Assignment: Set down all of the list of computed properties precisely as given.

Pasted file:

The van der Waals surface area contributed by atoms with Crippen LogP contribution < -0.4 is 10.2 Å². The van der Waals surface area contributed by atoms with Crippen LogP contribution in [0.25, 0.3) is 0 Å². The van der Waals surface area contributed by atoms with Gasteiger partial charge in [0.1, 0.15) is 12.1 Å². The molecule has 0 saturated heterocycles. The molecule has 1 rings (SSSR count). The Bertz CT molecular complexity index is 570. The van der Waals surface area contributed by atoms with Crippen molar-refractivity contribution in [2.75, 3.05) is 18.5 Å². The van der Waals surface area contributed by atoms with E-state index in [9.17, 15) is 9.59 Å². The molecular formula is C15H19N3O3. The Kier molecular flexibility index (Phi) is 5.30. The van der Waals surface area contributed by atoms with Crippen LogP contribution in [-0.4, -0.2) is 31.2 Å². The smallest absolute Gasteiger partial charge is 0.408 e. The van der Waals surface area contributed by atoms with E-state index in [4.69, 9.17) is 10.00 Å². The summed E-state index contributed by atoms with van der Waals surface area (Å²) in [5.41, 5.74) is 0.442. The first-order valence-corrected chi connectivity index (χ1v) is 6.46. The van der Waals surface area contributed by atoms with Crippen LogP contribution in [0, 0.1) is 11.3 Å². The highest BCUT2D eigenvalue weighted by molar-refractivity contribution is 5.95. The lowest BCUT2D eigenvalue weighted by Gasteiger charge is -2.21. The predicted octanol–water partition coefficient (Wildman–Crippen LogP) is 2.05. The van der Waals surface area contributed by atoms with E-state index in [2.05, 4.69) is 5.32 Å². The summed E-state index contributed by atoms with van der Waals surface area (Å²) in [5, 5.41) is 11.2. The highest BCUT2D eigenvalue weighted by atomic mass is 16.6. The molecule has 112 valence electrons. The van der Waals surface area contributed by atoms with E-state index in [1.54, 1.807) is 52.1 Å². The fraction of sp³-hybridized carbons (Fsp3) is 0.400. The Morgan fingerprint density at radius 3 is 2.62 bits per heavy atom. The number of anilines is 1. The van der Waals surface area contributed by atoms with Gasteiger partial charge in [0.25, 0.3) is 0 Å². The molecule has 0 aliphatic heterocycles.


The van der Waals surface area contributed by atoms with Crippen LogP contribution < -0.4 is 10.2 Å². The van der Waals surface area contributed by atoms with Crippen LogP contribution in [0.25, 0.3) is 0 Å². The van der Waals surface area contributed by atoms with Gasteiger partial charge in [0.1, 0.15) is 12.1 Å². The molecule has 0 saturated heterocycles. The molecule has 1 rings (SSSR count). The Bertz CT molecular complexity index is 570. The van der Waals surface area contributed by atoms with Crippen molar-refractivity contribution in [2.75, 3.05) is 18.5 Å². The van der Waals surface area contributed by atoms with E-state index in [9.17, 15) is 9.59 Å². The molecular formula is C15H19N3O3. The Kier molecular flexibility index (Phi) is 5.30. The van der Waals surface area contributed by atoms with Crippen LogP contribution in [-0.4, -0.2) is 31.2 Å². The smallest absolute Gasteiger partial charge is 0.408 e. The van der Waals surface area contributed by atoms with E-state index in [4.69, 9.17) is 10.00 Å². The summed E-state index contributed by atoms with van der Waals surface area (Å²) in [5.41, 5.74) is 0.442. The first-order valence-corrected chi connectivity index (χ1v) is 6.46. The van der Waals surface area contributed by atoms with Crippen LogP contribution in [0, 0.1) is 11.3 Å². The highest BCUT2D eigenvalue weighted by molar-refractivity contribution is 5.95. The lowest BCUT2D eigenvalue weighted by Gasteiger charge is -2.21. The predicted octanol–water partition coefficient (Wildman–Crippen LogP) is 2.05. The van der Waals surface area contributed by atoms with E-state index in [2.05, 4.69) is 5.32 Å². The summed E-state index contributed by atoms with van der Waals surface area (Å²) in [5, 5.41) is 11.2. The highest BCUT2D eigenvalue weighted by atomic mass is 16.6. The molecule has 112 valence electrons. The van der Waals surface area contributed by atoms with E-state index in [1.54, 1.807) is 52.1 Å². The fraction of sp³-hybridized carbons (Fsp3) is 0.400. The Morgan fingerprint density at radius 3 is 2.62 bits per heavy atom. The number of anilines is 1. The van der Waals surface area contributed by atoms with Gasteiger partial charge in [0.25, 0.3) is 0 Å². The molecule has 0 aliphatic heterocycles.